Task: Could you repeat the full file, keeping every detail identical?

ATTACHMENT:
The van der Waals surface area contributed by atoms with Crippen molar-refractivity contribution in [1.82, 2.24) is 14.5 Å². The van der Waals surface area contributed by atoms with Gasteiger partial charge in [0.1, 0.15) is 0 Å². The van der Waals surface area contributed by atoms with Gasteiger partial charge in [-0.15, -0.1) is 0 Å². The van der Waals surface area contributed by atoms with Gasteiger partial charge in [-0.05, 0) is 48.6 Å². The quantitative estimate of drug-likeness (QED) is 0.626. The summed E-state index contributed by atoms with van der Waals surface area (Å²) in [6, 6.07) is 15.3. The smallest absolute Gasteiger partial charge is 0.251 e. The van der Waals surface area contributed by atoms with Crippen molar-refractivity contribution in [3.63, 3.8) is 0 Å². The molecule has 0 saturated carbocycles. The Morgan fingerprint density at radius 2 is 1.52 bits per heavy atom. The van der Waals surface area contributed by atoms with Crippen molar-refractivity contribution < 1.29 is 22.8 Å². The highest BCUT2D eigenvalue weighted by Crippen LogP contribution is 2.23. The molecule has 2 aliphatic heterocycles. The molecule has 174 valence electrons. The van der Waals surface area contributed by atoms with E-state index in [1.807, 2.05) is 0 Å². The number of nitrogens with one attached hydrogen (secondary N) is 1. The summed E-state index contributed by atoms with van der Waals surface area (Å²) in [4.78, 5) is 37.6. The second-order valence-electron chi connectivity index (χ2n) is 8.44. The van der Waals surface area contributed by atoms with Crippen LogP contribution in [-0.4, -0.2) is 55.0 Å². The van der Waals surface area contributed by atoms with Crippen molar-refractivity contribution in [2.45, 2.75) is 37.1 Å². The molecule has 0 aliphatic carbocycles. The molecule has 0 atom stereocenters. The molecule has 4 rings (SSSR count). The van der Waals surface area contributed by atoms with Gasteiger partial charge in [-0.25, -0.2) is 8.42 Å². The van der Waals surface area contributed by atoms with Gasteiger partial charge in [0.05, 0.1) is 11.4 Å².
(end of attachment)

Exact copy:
The van der Waals surface area contributed by atoms with Crippen molar-refractivity contribution in [1.82, 2.24) is 14.5 Å². The van der Waals surface area contributed by atoms with Gasteiger partial charge in [0.1, 0.15) is 0 Å². The van der Waals surface area contributed by atoms with Gasteiger partial charge in [-0.15, -0.1) is 0 Å². The van der Waals surface area contributed by atoms with Gasteiger partial charge in [-0.05, 0) is 48.6 Å². The quantitative estimate of drug-likeness (QED) is 0.626. The summed E-state index contributed by atoms with van der Waals surface area (Å²) in [6, 6.07) is 15.3. The smallest absolute Gasteiger partial charge is 0.251 e. The van der Waals surface area contributed by atoms with Crippen molar-refractivity contribution in [3.63, 3.8) is 0 Å². The molecule has 0 saturated carbocycles. The Morgan fingerprint density at radius 2 is 1.52 bits per heavy atom. The van der Waals surface area contributed by atoms with Crippen molar-refractivity contribution < 1.29 is 22.8 Å². The highest BCUT2D eigenvalue weighted by Crippen LogP contribution is 2.23. The molecule has 2 aliphatic heterocycles. The molecule has 174 valence electrons. The van der Waals surface area contributed by atoms with E-state index in [1.807, 2.05) is 0 Å². The number of nitrogens with one attached hydrogen (secondary N) is 1. The summed E-state index contributed by atoms with van der Waals surface area (Å²) in [4.78, 5) is 37.6. The second-order valence-electron chi connectivity index (χ2n) is 8.44. The van der Waals surface area contributed by atoms with Crippen LogP contribution in [-0.4, -0.2) is 55.0 Å². The van der Waals surface area contributed by atoms with Crippen molar-refractivity contribution in [2.45, 2.75) is 37.1 Å². The molecule has 0 aliphatic carbocycles. The molecule has 0 atom stereocenters. The molecule has 4 rings (SSSR count). The van der Waals surface area contributed by atoms with Gasteiger partial charge in [-0.25, -0.2) is 8.42 Å². The van der Waals surface area contributed by atoms with Gasteiger partial charge in [0.05, 0.1) is 11.4 Å².